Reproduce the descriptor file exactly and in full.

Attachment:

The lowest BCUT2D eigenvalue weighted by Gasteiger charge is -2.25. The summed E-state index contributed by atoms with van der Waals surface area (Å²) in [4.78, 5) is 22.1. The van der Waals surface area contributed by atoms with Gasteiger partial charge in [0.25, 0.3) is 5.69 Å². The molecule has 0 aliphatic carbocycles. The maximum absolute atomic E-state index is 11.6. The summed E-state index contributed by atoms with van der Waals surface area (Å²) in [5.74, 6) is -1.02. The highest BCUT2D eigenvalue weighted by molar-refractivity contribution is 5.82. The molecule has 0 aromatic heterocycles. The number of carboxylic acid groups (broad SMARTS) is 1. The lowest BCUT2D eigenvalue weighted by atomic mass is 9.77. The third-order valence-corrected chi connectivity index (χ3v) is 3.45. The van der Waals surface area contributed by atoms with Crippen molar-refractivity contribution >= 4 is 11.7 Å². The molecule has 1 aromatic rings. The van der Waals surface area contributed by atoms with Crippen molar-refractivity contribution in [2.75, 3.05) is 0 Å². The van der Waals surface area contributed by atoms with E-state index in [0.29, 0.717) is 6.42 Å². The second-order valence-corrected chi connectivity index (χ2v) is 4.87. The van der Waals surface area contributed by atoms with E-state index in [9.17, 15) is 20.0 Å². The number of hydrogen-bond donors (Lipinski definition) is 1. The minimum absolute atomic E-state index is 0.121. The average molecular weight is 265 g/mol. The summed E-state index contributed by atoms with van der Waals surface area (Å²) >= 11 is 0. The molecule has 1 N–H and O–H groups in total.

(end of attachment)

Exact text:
The lowest BCUT2D eigenvalue weighted by Gasteiger charge is -2.25. The summed E-state index contributed by atoms with van der Waals surface area (Å²) in [4.78, 5) is 22.1. The van der Waals surface area contributed by atoms with Gasteiger partial charge in [0.25, 0.3) is 5.69 Å². The molecule has 0 aliphatic carbocycles. The maximum absolute atomic E-state index is 11.6. The summed E-state index contributed by atoms with van der Waals surface area (Å²) in [5.74, 6) is -1.02. The highest BCUT2D eigenvalue weighted by molar-refractivity contribution is 5.82. The molecule has 0 aromatic heterocycles. The number of carboxylic acid groups (broad SMARTS) is 1. The lowest BCUT2D eigenvalue weighted by atomic mass is 9.77. The third-order valence-corrected chi connectivity index (χ3v) is 3.45. The van der Waals surface area contributed by atoms with Crippen molar-refractivity contribution >= 4 is 11.7 Å². The molecule has 1 aromatic rings. The van der Waals surface area contributed by atoms with Crippen molar-refractivity contribution in [2.75, 3.05) is 0 Å². The van der Waals surface area contributed by atoms with E-state index in [0.29, 0.717) is 6.42 Å². The second-order valence-corrected chi connectivity index (χ2v) is 4.87. The van der Waals surface area contributed by atoms with E-state index in [9.17, 15) is 20.0 Å². The number of hydrogen-bond donors (Lipinski definition) is 1. The minimum absolute atomic E-state index is 0.121. The average molecular weight is 265 g/mol. The summed E-state index contributed by atoms with van der Waals surface area (Å²) >= 11 is 0. The molecule has 1 N–H and O–H groups in total.